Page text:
The Federal Government fires and lays off its workforce at one-sixth the rate of private industry. It adds head count consuming more of the economy as the overall rate of employment falls.
Time and past time to fix that.
By: Byron York | Beltway Confidential, The Washington Times
A new analysis of federal workforce data shows that even in this time of retrenchment and downsizing, the federal government almost never fires or lays off workers. In fact, in many corners of the federal government, it is virtually impossible for an employee to be fired. “Federal employees’ job security is so great that workers in many agencies are more likely to die of natural causes than get laid off or fired,” writes USA Today, which conducted the survey.
The paper reports the federal government “fired 0.55% of its workers in the budget year that ended September 30.” For the private sector, the figure is about 3%. And for some parts of the federal workforce, the firing rate was even lower. For example, USA Today found that federal workers in the Washington, DC area have 99.74% job security. Some agencies, like the Federal Communications Commission and the Federal Trade Commission, did not fire or lay off anyone in the last year.
And the federal government is not only not firing anyone; it’s doing plenty of hiring. A look at federal job listings shows that the Internal Revenue Service is looking for a deputy executive director of the Office of Equity, Diversity and Inclusion, at a salary of up to $155,500 per year. The Bureau of International Narcotics and Law Enforcement Affairs is looking for a Gender Issues Advisor, based in Iraq, at up to $155,500 per year. The Agency for International Development is looking for three Democracy Specialists, at up to $136,771 per year. And the Department of Housing and Urban Development is on a hiring spree for Equal Opportunity Specialists, at up to $65,371 per year, with openings in Hartford, Boston, Buffalo, New York City, Newark, Washington DC, Philadelphia, Pittsburgh, Richmond, Baltimore, Miami, Jacksonville, Atlanta, Louisville, Birmingham, Jackson, Greensboro, Knoxville, Chicago, Detroit, Cleveland, Columbus, Minneapolis, Milwaukee, New Orleans, Little Rock, Oklahoma City, Dallas, San Antonio, Albuquerque, Omaha, St. Louis — the list goes on and on.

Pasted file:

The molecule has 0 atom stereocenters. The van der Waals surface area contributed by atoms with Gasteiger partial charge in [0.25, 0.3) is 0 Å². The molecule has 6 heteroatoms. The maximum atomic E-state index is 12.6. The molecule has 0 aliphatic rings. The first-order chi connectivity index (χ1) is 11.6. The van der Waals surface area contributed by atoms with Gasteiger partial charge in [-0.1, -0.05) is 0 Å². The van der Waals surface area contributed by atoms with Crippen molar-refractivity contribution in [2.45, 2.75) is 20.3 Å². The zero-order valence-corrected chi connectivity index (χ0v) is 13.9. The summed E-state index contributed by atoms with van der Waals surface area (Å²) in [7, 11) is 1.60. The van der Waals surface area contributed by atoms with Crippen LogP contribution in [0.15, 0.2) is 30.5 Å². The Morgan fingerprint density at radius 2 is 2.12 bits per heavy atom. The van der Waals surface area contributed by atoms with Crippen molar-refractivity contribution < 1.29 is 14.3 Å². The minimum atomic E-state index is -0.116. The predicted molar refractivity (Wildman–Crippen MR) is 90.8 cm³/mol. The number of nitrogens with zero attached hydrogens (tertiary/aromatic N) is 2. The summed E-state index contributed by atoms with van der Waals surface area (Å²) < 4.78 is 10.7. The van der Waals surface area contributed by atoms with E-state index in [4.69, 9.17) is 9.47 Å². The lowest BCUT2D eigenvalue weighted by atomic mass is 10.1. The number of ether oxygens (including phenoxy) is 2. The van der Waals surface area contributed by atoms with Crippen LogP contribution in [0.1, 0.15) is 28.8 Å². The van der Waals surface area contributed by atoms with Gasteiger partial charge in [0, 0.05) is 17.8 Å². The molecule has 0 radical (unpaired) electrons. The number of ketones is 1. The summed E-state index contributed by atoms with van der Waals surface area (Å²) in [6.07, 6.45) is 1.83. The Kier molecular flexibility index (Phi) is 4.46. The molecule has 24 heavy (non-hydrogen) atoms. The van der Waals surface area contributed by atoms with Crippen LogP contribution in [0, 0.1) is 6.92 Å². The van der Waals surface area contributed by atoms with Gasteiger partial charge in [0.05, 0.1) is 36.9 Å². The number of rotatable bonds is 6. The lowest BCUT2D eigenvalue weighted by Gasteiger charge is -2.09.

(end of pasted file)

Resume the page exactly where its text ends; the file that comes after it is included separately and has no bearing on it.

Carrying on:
I have a modest proposal.
Let’s cut Federal Payroll Obligations by 10%. The agencies can choose to either reduce salaries, or to reduce head count. They could even choose to eliminate their bloated management levels thus leaving more of the rank and file in place.